It seems that these days it’s world’s recycling week going around. Well, at least for HM it is! And how did you or I find out? Because of the huge HM campaign about it.
And while I wear some of their clothes I have to ask the huge company:
Why did you do it? Out of respect for recycling or because you needed yet another campaign to promote the “nice” things you’re doing?
So let’s get started with this recycling week! After a not so thorough search online you’ll find no other information than on their site that this is recycling week. Instead I’ve found some info about world recycling week on these sites, which are more reliable since they are about recycling and not buying!
You might say I am a hater, but bear with, I’m not trying to dismiss this recycling campaign, but yes, I do question their motives and I think each one of us should!
So I will make a list with pro and cons:
1. Raising awareness about recycling. Yes, it’s a huge campaign, it’s clear that they’ve put a lot of money into it so it’s amazing that a lot of people see it and learn more about recycling.
2. They give a little reward into a coupon that you can use on your next buy. This is a little incentive for people to bring and recycle clothes that might work for some.
1 This is not World Recycling Week. Wherever you’ll search online you won’t find the date of this event. So this is not World Recycling week, it’s just HM Campaign of World Recycling week. The only dates for world recycling week are 9-15 November Here and Here or 22-28 June Here.
2. Actually this event overlaps Fashion Revolution Week – the annual event which marks the events of the Rana Plaza disaster in Bangladesh. While H&M didn’t had any factories there, the disaster per se, making this huge campaign to overlap the Fashion Revolution Week is really insensitive.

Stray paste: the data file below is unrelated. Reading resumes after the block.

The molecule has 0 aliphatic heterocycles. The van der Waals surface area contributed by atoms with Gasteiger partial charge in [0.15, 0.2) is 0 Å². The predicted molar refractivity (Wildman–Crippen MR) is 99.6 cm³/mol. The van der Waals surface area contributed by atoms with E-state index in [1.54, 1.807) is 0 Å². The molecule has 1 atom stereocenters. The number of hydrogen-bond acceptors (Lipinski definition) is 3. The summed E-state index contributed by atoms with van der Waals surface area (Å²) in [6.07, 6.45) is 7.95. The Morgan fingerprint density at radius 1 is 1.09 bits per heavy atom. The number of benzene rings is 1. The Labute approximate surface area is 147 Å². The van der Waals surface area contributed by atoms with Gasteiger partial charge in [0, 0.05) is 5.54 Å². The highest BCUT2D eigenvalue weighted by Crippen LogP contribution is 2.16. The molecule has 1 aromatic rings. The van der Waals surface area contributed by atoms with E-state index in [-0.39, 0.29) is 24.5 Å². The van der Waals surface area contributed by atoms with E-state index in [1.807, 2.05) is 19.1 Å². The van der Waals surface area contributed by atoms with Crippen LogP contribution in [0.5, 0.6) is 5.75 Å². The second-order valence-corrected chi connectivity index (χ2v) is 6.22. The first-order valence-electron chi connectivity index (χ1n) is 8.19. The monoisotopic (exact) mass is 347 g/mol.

3. They create way more than they recycle. HM is a giant on the market. And when I mean giant, I mean their revenue was $67.8 Billion in 2015 so of course the company is a biggg consumer. They’re world renowned for being the biggest creator of fast fashion. So this recycling week doesn’t even count as a scratch.
4. The reward coupon it’s not the same amount in every country. It’s 5 ” insert currency” of where you live. While the clothes have the same price. All over the world. Sooo, how is that fair?
5. While putting so much money into a campaign that will lead to a huge amount of sales, they could better use the money for creating better condition of work for their employees and document that.
6. Even the recycling isn’t clear enough. The information on their site is vague and non consistent.
7. From the few information in the video we find that the clothes that can be worn will be sold to second hand store .So actually HM is selling your clothes to second-hand shops? What!? Making more money out of the consumer. Sad 🙁
8. In the same video– it’s explain what will happen to the clothes that can’t be worn anymore- but it isn’t a good recycling plan! They will get recycled and use as insulation,cleaning clothes, rag rugs or will became thread or new textiles. Here Lucy Siegle explains “Using publicly available figures and average clothing weights, it appears it would take 12 years for H&M to use up 1,000 tons of fashion waste.”
My conclusions are pretty clear as you might see from above! This campaign might raise awareness but it does for it’s own profits and to greenwash the consumers that are more and more aware of what’s going on around them.
So , as a matter of fact, I invite you to ask H&M or your favorite brand to answer the question: “Who made my clothes?” here http://fashionrevolution.org/
As I also wanted to know, I’ve asked H&M, throughout it’s brand Divided, “Who made it?”
Here are the rest of the photos: I am wearing vintage jeans jacket and earrings- soon available here
I am waiting for your pics uploaded on fashionrevolution. org 🙂
Spread the word!